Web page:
Remains (2011)

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The good thing about comic-to-movie adaptations is that when the big companies have hoovered up all the main franchises (your superheroes and so on) there’s plenty of room for fans of independent comics to get their favourites on screen. Steve Niles is the creator of “Criminal Macabre”, an excellent comic, and “Thirty Days Of Night”, which was turned into a really decent film. I’ve not read this but it feels like an attempt to start a similar sort of franchise, but how well did it do?

It starts off promising, with Tom (Grant Bowler, known for “Ugly Betty” or “Defiance” depending on your tastes) sleazing his way into work as a croupier in a run down casino in Reno. I imagine the portrayal of the town as a nasty, dirty place devoted solely to taking your money is fairly accurate, but the film doesn’t spend too much time on that. It does go out of its way to make Tom an asshole though, as he bribes Tori, one of the waitresses, with cocaine in return for sex.

While they’re doing this, the TV is full of the biggest news ever – all the world is getting rid of their nuclear weapons, but there’s a problem putting them into the “Nuke Oven” and it seems most of them go off. The one nearest Reno knocks out the power, trapping Tom and Tori behind an electronic lock – and apparently turning everyone who got a blast of the radiation into a zombie (although, honestly, they sort of gloss over this bit). By the time Tom and Tori get out, all hell has broken loose and they have to survive, along with a few other stragglers.

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Another thing this movie nails is how people with no weapons and no training would cope with a sudden invasion of speedy zombies. The four survivors improvise, shoving zombies into washing machines and locking them in rooms and hitting them with whatever is at hand. This contrasts with the group of army guys who turn up later in the film, led by one of my favourite actors, Lance Reddick (“The Wire”, “Fringe”). His group seem friendly, especially his daughter, but they may well have other ideas in mind.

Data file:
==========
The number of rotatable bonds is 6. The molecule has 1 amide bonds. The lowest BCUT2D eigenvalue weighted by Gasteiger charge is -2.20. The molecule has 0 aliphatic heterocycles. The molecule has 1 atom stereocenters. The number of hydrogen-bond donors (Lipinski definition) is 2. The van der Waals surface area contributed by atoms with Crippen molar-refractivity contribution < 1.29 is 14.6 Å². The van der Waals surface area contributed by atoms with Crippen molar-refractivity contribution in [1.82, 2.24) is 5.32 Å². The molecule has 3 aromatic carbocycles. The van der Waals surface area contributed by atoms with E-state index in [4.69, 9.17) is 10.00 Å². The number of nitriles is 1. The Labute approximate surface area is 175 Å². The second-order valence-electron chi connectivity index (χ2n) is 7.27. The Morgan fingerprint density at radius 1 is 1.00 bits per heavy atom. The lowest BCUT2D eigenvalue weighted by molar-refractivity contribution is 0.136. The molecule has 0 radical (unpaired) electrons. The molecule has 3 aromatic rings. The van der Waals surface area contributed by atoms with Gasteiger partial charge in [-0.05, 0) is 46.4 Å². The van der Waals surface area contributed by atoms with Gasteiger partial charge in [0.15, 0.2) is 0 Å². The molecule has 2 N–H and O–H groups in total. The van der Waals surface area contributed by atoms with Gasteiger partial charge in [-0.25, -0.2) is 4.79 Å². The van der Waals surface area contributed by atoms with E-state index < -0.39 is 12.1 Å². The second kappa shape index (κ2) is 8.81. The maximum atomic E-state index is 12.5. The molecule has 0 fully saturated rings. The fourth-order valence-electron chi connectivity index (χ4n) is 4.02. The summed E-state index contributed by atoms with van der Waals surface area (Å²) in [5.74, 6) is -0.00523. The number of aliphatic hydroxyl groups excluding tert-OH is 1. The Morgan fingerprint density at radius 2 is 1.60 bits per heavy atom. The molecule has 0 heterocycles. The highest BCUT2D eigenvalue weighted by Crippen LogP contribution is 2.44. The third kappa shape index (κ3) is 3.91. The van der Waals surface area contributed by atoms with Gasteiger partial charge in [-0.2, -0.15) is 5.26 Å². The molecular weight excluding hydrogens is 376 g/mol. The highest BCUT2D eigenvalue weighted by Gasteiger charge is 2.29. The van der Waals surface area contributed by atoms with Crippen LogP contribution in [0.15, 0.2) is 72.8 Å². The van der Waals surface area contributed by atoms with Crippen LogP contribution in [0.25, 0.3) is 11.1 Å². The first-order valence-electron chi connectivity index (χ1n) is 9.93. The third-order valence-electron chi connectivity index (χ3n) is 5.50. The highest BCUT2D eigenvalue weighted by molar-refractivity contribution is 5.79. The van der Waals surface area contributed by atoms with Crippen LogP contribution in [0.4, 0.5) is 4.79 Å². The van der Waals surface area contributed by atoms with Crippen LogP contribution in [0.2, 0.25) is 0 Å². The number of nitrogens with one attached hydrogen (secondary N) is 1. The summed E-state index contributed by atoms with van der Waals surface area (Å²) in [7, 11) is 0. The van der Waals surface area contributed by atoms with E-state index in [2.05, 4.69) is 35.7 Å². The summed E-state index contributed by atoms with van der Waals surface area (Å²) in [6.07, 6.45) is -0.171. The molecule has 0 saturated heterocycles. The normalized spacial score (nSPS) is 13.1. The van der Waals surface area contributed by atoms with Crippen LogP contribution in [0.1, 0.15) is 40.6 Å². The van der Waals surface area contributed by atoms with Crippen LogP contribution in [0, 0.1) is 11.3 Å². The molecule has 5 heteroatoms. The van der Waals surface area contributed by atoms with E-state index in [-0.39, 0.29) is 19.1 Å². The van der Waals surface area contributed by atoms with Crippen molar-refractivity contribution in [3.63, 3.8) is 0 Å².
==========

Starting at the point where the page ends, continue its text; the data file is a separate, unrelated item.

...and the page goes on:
There are snippets of a great movie in here. The occasional touch which you can tell has had some thought put into it, the odd bit of clever dialogue, it’s like shoots of new growth breaking out from an almost dead plant. Like those shoots, though, they’re doomed because the rest of it is just not quite good enough. The characterisation is all over the place – Tom starts off as an asshole, turns into a good guy leader seemingly without notice, then flip-flops again before the end. Tori is in the spot in the film where a sympathetic character ought to be, but just isn’t; and the nastier of the two other survivors behaves like a pretty decent guy for most of his time on screen. While it may work in the comics, showing our morality as an elastic thing, in a 90 minute film it just seems like they weren’t really paying attention.

For a film which dispenses with all the typical zombie movie preamble and gets down to business, based on a comic by a great author, I was expecting to like this a lot more than I did. I just feel it’s a bit predictable, with twists and drama telegraphed. But then, considering its vintage and probable budget (it’s a TV movie for the Chiller Channel in the USA, levels below SyFy) it’s not that bad. So, provided you come to this with very very low expectations, you might have a good time, but I think probably not.

Rating: thumbs down

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